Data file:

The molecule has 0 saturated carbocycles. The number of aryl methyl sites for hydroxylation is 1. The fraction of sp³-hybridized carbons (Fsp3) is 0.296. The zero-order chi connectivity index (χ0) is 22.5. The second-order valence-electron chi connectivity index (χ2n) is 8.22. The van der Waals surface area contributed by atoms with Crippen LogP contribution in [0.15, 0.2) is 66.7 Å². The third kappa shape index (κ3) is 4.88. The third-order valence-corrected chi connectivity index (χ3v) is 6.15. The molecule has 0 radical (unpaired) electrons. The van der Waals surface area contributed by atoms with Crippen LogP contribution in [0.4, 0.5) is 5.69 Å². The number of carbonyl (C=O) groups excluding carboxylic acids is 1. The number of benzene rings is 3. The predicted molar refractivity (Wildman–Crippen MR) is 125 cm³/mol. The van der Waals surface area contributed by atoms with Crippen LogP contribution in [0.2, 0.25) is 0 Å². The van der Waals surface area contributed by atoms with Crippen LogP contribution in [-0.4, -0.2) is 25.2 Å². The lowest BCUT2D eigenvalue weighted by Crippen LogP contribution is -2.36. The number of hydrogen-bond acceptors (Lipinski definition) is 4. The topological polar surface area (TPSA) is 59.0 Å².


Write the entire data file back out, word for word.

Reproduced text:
The molecule has 0 saturated carbocycles. The number of aryl methyl sites for hydroxylation is 1. The fraction of sp³-hybridized carbons (Fsp3) is 0.296. The zero-order chi connectivity index (χ0) is 22.5. The second-order valence-electron chi connectivity index (χ2n) is 8.22. The van der Waals surface area contributed by atoms with Crippen LogP contribution in [0.15, 0.2) is 66.7 Å². The third kappa shape index (κ3) is 4.88. The third-order valence-corrected chi connectivity index (χ3v) is 6.15. The molecule has 0 radical (unpaired) electrons. The van der Waals surface area contributed by atoms with Crippen LogP contribution in [0.4, 0.5) is 5.69 Å². The number of carbonyl (C=O) groups excluding carboxylic acids is 1. The number of benzene rings is 3. The predicted molar refractivity (Wildman–Crippen MR) is 125 cm³/mol. The van der Waals surface area contributed by atoms with Crippen LogP contribution in [0.2, 0.25) is 0 Å². The van der Waals surface area contributed by atoms with Crippen LogP contribution in [-0.4, -0.2) is 25.2 Å². The lowest BCUT2D eigenvalue weighted by Crippen LogP contribution is -2.36. The number of hydrogen-bond acceptors (Lipinski definition) is 4. The topological polar surface area (TPSA) is 59.0 Å².